But the storm my mother feared did not happen.
The second letter came. My father handed it to me, curiosity written all over his face. I was surprised he was able to fight his temptation to rip the envelope open with his truck keys the moment he picked it up at the post office. Not wanting to cause a fight, my father said nothing as I took the letter without a word and retreated to my bedroom. Likely he and my mother thought I wanted to look at the photos and read the news in private.
I didn’t open the letter.
I did not want to see the pictures or read the stories. I did not want to be reminded of the picture-perfect life that I had no part of. The letter was the first of many to find a new home beneath my sweaters in my bottom dresser drawer. The letters stayed there as I left for college. New letters were added when I visited home. My parents eyed me, but did not say anything, as I took the carefully lettered envelopes and disappeared without sharing their contents.
I focused on college; becoming the twenty-year-old I imagined I’d have been if I’d never gotten pregnant. I traveled, I flirted, and I was seen as a normal student. I never spoke of Cammi.
However, my dreams were haunted by images of what might have been. The silence of night did nothing to drown out my doubts and regrets. I’d dream about keeping her and wake up feeling the gut-wrenching pain of loss over and over again. It wasn’t until I finished college, bought a condo, and began a serious relationship that I finally allowed the emotions to surface. With his careful words and unconditional support, I found myself able to tell the entire story, including the regrets and the what-ifs to my boyfriend. His acceptance and understanding allowed me to come to terms with my past. For the first time since losing Cammi, I began to pray instead of blaming God for my regrets.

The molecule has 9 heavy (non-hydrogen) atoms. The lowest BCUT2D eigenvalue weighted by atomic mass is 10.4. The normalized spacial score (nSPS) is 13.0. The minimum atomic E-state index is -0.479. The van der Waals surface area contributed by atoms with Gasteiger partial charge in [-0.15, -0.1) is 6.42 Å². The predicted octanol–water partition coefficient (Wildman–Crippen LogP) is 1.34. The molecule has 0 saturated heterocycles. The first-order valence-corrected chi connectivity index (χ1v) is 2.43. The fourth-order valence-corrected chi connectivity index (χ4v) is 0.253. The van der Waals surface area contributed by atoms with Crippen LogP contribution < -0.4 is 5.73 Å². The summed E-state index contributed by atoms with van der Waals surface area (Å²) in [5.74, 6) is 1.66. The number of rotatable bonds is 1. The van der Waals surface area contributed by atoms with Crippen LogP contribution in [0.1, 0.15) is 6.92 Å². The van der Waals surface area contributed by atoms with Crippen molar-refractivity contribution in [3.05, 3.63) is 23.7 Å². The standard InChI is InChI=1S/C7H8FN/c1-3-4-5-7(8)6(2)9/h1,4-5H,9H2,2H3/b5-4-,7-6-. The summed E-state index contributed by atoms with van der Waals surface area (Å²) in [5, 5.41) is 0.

I open the bottom drawer and slide aside the sweaters. The stack of letters has remained unchanged since I added the last one a year ago. I have the latest update in my hand; my father had left it on the top of my dresser in preparation for my long-weekend visit. I take a deep breath and open the first unopened letter. Dear Danielle, Cammi is a wonderful baby. I cannot thank you enough for choosing us. I wish I could put everything I feel into words. She’s started taking solid foods. She giggles all the time. She’s so happy. Our home is alive with her. I thank God for leading you to us. I can’t imagine how hard it has been on you. I pray you continue to find the strength to remember this gift you gave us without regret or pain. - Joanne
My eyes are blurred as I thumb through the photos depicting a six-month-old baby so obviously loved by everyone around her. Despite the sadness and loss I know will always be part of me, I suddenly am at peace. I spend the next hour opening the letters, watching the baby I never knew grow up into a little girl before my eyes. She’s four now. I read about the activities she’s involved in, her love of animals, and the joy she seems to bring to everyone in her life. I gather up the letters carefully and return upstairs to where my parents are sitting in the living room. I present the stack of letters to my mother. “I thought you might want to look at these,” my voice trembles as I sit down on the couch beside her. My mother wraps her arms around me and says “We’re so proud of everything you’ve done.” I start crying, the tears beginning to wash away the years of pain. I know I did the right thing by choosing adoption. Mentally I begin writing a letter to explain everything to Joanne.